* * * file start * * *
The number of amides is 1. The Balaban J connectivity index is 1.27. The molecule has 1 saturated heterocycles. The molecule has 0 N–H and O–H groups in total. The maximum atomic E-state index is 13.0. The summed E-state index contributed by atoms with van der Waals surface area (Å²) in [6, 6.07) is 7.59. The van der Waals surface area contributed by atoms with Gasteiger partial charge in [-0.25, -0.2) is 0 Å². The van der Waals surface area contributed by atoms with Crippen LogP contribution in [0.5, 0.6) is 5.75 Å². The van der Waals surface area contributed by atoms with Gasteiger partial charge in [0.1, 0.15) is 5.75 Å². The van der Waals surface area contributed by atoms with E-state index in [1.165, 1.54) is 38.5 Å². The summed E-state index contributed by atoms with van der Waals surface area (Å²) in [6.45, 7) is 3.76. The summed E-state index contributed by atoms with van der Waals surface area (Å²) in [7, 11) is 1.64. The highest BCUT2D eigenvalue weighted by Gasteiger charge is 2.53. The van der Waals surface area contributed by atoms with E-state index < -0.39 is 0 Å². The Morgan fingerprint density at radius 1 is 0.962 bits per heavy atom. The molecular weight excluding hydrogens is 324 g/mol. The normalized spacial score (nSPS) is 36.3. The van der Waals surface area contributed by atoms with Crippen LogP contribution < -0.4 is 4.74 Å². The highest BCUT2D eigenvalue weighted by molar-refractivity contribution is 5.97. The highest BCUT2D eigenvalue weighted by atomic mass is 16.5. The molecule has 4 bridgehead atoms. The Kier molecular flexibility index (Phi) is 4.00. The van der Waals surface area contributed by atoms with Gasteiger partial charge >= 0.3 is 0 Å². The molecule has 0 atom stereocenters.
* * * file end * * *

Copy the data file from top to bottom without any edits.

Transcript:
The number of amides is 1. The Balaban J connectivity index is 1.27. The molecule has 1 saturated heterocycles. The molecule has 0 N–H and O–H groups in total. The maximum atomic E-state index is 13.0. The summed E-state index contributed by atoms with van der Waals surface area (Å²) in [6, 6.07) is 7.59. The van der Waals surface area contributed by atoms with Gasteiger partial charge in [-0.25, -0.2) is 0 Å². The van der Waals surface area contributed by atoms with Crippen LogP contribution in [0.5, 0.6) is 5.75 Å². The van der Waals surface area contributed by atoms with Gasteiger partial charge in [0.1, 0.15) is 5.75 Å². The van der Waals surface area contributed by atoms with E-state index in [1.165, 1.54) is 38.5 Å². The summed E-state index contributed by atoms with van der Waals surface area (Å²) in [6.45, 7) is 3.76. The summed E-state index contributed by atoms with van der Waals surface area (Å²) in [7, 11) is 1.64. The highest BCUT2D eigenvalue weighted by Gasteiger charge is 2.53. The van der Waals surface area contributed by atoms with E-state index < -0.39 is 0 Å². The Morgan fingerprint density at radius 1 is 0.962 bits per heavy atom. The molecular weight excluding hydrogens is 324 g/mol. The normalized spacial score (nSPS) is 36.3. The van der Waals surface area contributed by atoms with Crippen LogP contribution < -0.4 is 4.74 Å². The highest BCUT2D eigenvalue weighted by molar-refractivity contribution is 5.97. The highest BCUT2D eigenvalue weighted by atomic mass is 16.5. The molecule has 4 bridgehead atoms. The Kier molecular flexibility index (Phi) is 4.00. The van der Waals surface area contributed by atoms with Gasteiger partial charge >= 0.3 is 0 Å². The molecule has 0 atom stereocenters.